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Juggling JOGL

Posted by daniel on March 19, 2004 at 3:29 AM PST

Chris Adamson continues his series on the Java APIs for OpenGL.

In the featured article Juggling JOGL, Chris "introduces the concepts in JOGL, the Java bindings to OpenGL, that are applicable to 2D gaming. We start with the handling of coordinate spaces and how they're scaled from the OpenGL world to the screen. Then we integrated JOGL's built-in Animator class to provide motion to our objects. Finally, we introduce three critical affine transformations that allow us to draw individual objects at arbitrary locations, sizes, and rotations."

The Java wrapper around the C calls is pretty thin and the resulting code feels a bit stiff. Chris sets up a display frame and fills it with animated balls. Because round balls have enough symmetry to mask some of the potential complexity, Chris also repeats the demonstration using arrowheads in place of circles. This, together with his first article, is a great way to get started with JOGL.

Also in Java Today
, read about BlackMamba, a semi-automatic email previewer and spam filter that Ashwin Jayaprakash developed and has written about in his Swing case study. He takes you through the development of this application and his separation of responsibilities into layers. Decisions such as packaging turn out to be important as are decisions about where to use patterns such as Dependency Inversion and Inversion of Control. If you can wait until J2SE 1.5, threading is going to become easier, but for now Ashwin advises: you need to take the time to learn about multithreading.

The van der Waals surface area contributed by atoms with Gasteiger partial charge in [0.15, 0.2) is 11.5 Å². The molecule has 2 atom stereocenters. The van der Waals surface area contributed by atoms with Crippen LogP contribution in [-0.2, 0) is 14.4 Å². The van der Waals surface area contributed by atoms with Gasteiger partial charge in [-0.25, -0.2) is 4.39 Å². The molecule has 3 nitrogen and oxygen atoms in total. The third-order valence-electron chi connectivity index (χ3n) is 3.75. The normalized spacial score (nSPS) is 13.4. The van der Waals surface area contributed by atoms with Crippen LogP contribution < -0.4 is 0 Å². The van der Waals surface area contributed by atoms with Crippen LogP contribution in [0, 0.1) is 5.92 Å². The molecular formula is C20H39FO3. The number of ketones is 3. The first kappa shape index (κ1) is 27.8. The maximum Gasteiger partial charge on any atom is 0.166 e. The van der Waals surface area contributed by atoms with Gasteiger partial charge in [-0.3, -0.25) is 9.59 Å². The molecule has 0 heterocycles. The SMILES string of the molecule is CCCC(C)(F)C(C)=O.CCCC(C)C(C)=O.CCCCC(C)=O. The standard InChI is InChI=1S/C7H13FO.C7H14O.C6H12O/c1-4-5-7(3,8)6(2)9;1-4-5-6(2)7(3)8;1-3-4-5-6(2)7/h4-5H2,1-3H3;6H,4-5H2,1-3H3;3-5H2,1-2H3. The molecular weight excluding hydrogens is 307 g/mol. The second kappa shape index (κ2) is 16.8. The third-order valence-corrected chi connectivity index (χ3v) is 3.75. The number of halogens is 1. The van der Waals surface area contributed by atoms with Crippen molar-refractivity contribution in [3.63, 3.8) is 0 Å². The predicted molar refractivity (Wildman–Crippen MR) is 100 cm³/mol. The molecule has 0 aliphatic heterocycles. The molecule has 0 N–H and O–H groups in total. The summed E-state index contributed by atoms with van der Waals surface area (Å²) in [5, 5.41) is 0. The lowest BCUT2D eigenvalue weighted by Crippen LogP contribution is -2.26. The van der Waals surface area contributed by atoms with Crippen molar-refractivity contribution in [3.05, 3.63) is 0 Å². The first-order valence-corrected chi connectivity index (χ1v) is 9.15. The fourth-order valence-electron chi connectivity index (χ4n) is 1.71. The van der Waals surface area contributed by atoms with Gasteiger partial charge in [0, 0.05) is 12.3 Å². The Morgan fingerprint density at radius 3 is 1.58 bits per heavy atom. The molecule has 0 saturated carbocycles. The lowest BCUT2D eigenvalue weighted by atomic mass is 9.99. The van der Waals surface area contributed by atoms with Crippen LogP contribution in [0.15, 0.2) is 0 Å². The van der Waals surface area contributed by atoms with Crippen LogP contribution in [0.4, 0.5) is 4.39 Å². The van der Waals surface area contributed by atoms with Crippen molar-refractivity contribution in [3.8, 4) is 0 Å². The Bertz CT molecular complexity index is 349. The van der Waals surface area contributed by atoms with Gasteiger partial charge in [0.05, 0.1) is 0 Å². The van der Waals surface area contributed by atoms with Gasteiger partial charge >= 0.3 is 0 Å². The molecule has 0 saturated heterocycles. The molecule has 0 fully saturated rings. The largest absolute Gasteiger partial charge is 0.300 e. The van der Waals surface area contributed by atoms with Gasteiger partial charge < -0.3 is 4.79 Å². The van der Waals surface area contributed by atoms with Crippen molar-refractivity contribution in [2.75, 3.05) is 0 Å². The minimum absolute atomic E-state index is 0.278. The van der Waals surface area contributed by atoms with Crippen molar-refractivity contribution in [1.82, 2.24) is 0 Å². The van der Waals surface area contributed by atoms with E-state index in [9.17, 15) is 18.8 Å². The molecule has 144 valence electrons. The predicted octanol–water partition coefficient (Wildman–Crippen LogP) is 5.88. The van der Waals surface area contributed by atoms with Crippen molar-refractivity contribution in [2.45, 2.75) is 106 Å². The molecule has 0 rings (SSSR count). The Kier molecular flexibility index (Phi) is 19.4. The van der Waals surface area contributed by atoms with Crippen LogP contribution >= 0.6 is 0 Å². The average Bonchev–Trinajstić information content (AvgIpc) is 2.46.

Jim Waldo isn't concerned that Jini is taking so long to catch on. In Jini Network Technology Fulfilling its Promise he says that Jini is being adopted and cautions that "here are still those who try to produce middleware that masks the difference between local and remote calls. And then there are those who try to avoid the problem by claiming that they are not subject to the errors that we talked about. I'm constantly amazed by people who say that they don't have to worry about the difference between local and remote computing because they use 'reliable message systems.'"

In today's Weblogs , Bob Lee has a nice trick that he uses to bring code examples into Apple's Keynote presentation tool. He uses iText to convert his source code to PDFs and drags the resulting file into Keynote which treats it as a vector image.

Attention webloggers There continues to be some sort of glitch in the system that is being addressed. For now to create a new
entry you should login and then go to the weblog home page.

In today's Projects and Communities ,
the JDDAC community links to the Embedlets is developing an open source community around a technology "to bring the very diverse Embedded Systems world and the Computer Science/Enterprise world together."

Visit the JavaPedia page on Java Web Sites and take a moment to add your favorites to the list. Maybe someone can add

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